The idea of organizational culture seems obscure and difficult to define at first glance, especially in the church world. A more formal definition of organizational culture might be “the underlying assumptions and beliefs shared by a group of people that operate unconsciously in a church or organization’s view of itself and its environment.”1 The deeper level of assumptions should be distinguished from the “values” and “artifacts” typically associated with the surface level of culture.2 For the sake of simplicity, let’s just agree to define culture as the shared values of a group.
Leaders often reference three layers of culture in a church or organization. The cultural pyramid provides an illustration of these three layers: artifacts, stated values, and underlying assumptions.3
At the top of the pyramid are the artifacts of the culture. Artifacts are visible and often recognizable even to people who are not part of the culture. Common artifacts include vision statements, taglines, logos, branding, organizational specific language, acronyms, and so forth. Artifacts also include things you might not expect like buildings, physical space, ministry processes, communication style, and even how people dress. A person may get an idea of who your organization is but not fully understand why these artifacts have been established without looking at the stated values.
In the middle of the pyramid are stated values. These are the values regularly promoted by the leadership in a given culture. Stated values may be formalized and reinforced through the clearly articulated values, strategy, measures, and so forth. Every church and organization has stated values. Whether or not the values have been formalized, they exist and people are listening. Even if the values aren’t displayed on a wall, your values can be found in the common language and stories as well as what is celebrated, measured, and controlled in your culture. If you have articulated your values, they must truly resonate and align with the assumptions or assumed values of people within the culture in order to be healthy.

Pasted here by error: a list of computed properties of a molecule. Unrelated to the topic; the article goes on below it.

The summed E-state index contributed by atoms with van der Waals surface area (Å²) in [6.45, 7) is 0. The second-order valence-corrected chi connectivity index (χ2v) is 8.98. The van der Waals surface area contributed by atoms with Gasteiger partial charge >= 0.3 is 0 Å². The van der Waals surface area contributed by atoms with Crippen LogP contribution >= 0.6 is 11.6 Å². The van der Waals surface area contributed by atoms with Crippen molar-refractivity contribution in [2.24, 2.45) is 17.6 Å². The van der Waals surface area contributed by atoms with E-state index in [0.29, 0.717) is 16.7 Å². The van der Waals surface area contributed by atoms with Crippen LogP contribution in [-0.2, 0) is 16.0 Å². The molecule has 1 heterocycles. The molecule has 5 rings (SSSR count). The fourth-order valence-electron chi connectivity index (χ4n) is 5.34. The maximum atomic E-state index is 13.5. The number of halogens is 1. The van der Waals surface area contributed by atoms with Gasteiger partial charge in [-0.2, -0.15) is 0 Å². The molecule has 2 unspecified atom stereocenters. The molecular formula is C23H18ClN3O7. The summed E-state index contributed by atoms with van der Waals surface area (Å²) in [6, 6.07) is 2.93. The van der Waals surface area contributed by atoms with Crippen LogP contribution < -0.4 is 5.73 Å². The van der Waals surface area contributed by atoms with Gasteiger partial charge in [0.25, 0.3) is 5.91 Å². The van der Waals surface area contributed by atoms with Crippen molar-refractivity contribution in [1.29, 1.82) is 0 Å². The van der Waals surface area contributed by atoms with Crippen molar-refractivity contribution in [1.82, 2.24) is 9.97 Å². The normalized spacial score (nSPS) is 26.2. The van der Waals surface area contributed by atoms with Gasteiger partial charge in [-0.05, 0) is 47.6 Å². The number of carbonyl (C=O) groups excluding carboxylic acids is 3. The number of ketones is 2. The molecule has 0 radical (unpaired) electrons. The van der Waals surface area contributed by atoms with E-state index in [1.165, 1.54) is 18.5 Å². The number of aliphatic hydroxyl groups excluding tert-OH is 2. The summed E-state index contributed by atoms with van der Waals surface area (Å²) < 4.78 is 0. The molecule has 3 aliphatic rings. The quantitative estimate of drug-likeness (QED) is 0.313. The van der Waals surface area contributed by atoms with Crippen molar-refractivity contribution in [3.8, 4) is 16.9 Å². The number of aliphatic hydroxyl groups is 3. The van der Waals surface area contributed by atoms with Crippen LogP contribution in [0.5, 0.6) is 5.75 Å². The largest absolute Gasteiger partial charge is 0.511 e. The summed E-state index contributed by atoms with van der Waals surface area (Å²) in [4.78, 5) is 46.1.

Notice that as you move from the top of the pyramid to the bottom, you also move from visible attributes of culture to invisible attributes of culture. The bottom layer of the pyramid is your culture’s assumptions. Assumptions reflect the underlying shared values within the culture. These values often remain unstated and are nebulous or self-defined by people within the culture. The assumptions and espoused values are possibly not correlated or rooted in the actual values of the culture. It’s important to recognize that what is written on the walls is not always actualized in the halls of the church.
Sometimes a good bit of cultural examination has to take place to bring these into the light. Consider following questions regarding your church’s current culture.
- What or who is celebrated?
- What is measured?
- How is important communication handled?
- How are decisions made?
- What is your church’s most prevalent leadership style?
- What is your church’s cultural personality?
This is an excerpt from Creating and Curating a Recruiting Culture by Todd Adkins. Learn more about creating a culture of recruiting in your church and download the full booklet here.
- Adapted from Edgar Schein, Organizational Culture and Leadership (San Francisco: Josey-Bass Inc., 2004), 6-11.
- E.H. Schein, “Coming to a New Awareness of Organizational Culture,” Sloan Management Review, no. 25 (1984): 3-16.
- Adapted from Schein, Organizational Culture and Leadership, 18.